Balancing Location vs. Condition When Buying a Fixer-Upper

fixer-upper location vs condition

“Drive until you can afford the payment” must be the most frustrating catchphrase in real estate. In a few short words the statement epitomizes the frustration of millions of potential homeowners and that frustration is growing every day as the best places to live get more and more expensive.

Today’s buyer wants to be close to the action, in a neighborhood that offers great places to eat, things to do, farmers markets on the weekends and live music around the corner at night. All features that can be hard to find in that distant suburb with nothing but bedrooms and big-box stores. They’re also features that come at a price. The best neighborhoods cost considerably more to buy in.

Find the most visually run-down but mechanically sound house you can get your hands on. Look for a good roof, updated electrical and air-conditioning and a solid structure.

One way to beat that cost is to buy a fixer-upper. Find that handyman special tucked neatly into the perfect neighborhood and buy it for a song. Spend nights and weekends painting while you eat takeout noodles and listen to Gary Clark Junior. It’s the American Dream … if only it were that simple.

As it turns out, reality is often more complicated, and finding the balance between location, home condition, your fixer-upper skillset and your overall budget can be quite the intricate equation.

Without promising to solve the unsolvable, let’s look at some key considerations to make when trying to balance a fixer-upper’s condition vs. location.

Consideration 1: Mortgage Financing and Homeowners Insurance

If you’re looking to borrow the purchase money for your home in the form of a traditional mortgage, you’re going to need insurance and that means your home has to pass inspections and meet some minimum standards. This means you don’t want to waste your time looking at those fixer-uppers that need major repair work done.

Consideration 2: DIY Skills and Time Available

Are you capable of doing the bigger work, such as repiping the plumbing or rewiring the electrical? Can you get up on the roof and put on a whole house full of new shingles or are you going to hire out that kind of work? Also think about how much time you have to devote to home improvements.

Consideration 3: Renovation Costs

A common mistake is to underestimate how much it will cost to do the work on a fixer-upper. The excitement builds and caution falls by the wayside. I’m all for rolling the dice in life when a big opportunity comes your way, but don’t bite off more than you can chew!

Consideration 4: Your Definition of ‘Right Neighborhood’

Here’s where it pays to spend some time really looking around and some time really looking within. Knowing what matters most to you is the key. Do you really need to be able to walk to a handful of great cafes and shops, or is it more important to have a fenced yard so you can let the dog out in the winter without getting bundled up?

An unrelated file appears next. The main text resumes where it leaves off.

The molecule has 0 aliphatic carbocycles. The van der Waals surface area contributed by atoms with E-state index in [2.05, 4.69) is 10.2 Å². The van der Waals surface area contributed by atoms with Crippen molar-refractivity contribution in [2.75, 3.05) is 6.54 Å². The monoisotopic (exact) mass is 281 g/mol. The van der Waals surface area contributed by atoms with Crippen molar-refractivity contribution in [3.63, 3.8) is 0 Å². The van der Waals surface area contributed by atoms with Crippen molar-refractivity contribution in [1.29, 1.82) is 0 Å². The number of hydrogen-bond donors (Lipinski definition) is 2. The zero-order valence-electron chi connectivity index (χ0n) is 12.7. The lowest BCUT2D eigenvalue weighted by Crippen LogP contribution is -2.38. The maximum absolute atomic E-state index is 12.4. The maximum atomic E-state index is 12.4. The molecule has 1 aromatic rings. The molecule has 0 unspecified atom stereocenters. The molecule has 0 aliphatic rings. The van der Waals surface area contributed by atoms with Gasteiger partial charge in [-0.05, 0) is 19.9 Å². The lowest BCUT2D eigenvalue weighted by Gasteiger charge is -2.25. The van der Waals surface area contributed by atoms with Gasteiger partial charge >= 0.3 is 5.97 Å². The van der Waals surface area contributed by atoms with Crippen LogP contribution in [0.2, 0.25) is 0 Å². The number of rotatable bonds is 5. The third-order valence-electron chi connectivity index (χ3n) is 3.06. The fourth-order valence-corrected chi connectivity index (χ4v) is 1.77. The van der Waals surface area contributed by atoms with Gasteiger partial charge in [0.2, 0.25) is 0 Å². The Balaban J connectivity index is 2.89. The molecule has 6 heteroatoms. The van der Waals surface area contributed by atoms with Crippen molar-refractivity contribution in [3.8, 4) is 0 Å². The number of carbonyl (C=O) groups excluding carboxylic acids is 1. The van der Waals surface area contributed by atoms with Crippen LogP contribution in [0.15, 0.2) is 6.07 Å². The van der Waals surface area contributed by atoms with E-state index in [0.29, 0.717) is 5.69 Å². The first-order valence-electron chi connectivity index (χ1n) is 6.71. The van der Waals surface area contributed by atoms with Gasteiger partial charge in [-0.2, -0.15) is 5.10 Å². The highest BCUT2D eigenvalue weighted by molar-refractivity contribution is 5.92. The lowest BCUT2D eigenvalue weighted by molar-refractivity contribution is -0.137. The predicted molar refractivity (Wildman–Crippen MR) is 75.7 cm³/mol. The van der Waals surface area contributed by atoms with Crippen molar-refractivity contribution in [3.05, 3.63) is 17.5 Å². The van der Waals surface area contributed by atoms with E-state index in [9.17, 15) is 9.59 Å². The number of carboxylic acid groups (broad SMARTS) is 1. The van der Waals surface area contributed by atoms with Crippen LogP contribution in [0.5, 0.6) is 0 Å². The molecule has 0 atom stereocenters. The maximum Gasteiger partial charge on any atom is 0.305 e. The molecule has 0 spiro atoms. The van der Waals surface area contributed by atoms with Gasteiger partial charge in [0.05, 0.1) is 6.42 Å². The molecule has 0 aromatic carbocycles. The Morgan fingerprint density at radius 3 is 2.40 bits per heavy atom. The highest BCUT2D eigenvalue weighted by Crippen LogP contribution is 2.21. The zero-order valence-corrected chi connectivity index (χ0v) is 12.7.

An advantage of the trend toward more livable urban areas is that we’re seeing small micro-downtowns popping up all around major cities. These areas are often just a street or two but they include a few shops, a few places to eat and drink and maybe a small park. It may not be the urban lifestyle you dreamed about, but it could be close enough to make life happy.

Consideration 5: Commute Time and Cost

That whole “drive until you qualify” concept I first mentioned isn’t the same equation it used to be either. Drive times are longer and gas prices are higher. A close family member of mine drives 90 minutes each way every day! That’s 15 hours per week, plus gas and vehicle expenses. Hundreds of thousands of people do the same thing every day. If it costs five hundred dollars more per month to live much closer, it might still be the more economical choice.

Condition vs. Location: The Winning Formula for First-Time Home Buyers

It’s kind of a complex equation, isn’t it? If I were to boil it all down and try to hit the bullseye for most people, and by that I mean I’m excluding cash buyers and licensed contractors who can fix any level of mayhem, this is what I’d come up with.

  1. Realize there’s a practical limit to how far you can drive every day. Create a reasonable radius around your workplace.
  2. Get out there and look around at ALL the neighborhoods, not just the ones you know are hip and cool. Redevelopment is happening everywhere and places that used to be lame are getting better every day.
  3. Find the most visually run-down but mechanically sound house you can get your hands on. Look for a good roof, updated electrical and air-conditioning and a solid structure.
  4. Don’t worry about the look. That’s your fixer-upper magic waiting to happen.
  5. Buy it, make a plan and buy some paint (and take-out).
  6. Cue the music and enjoy living the dream!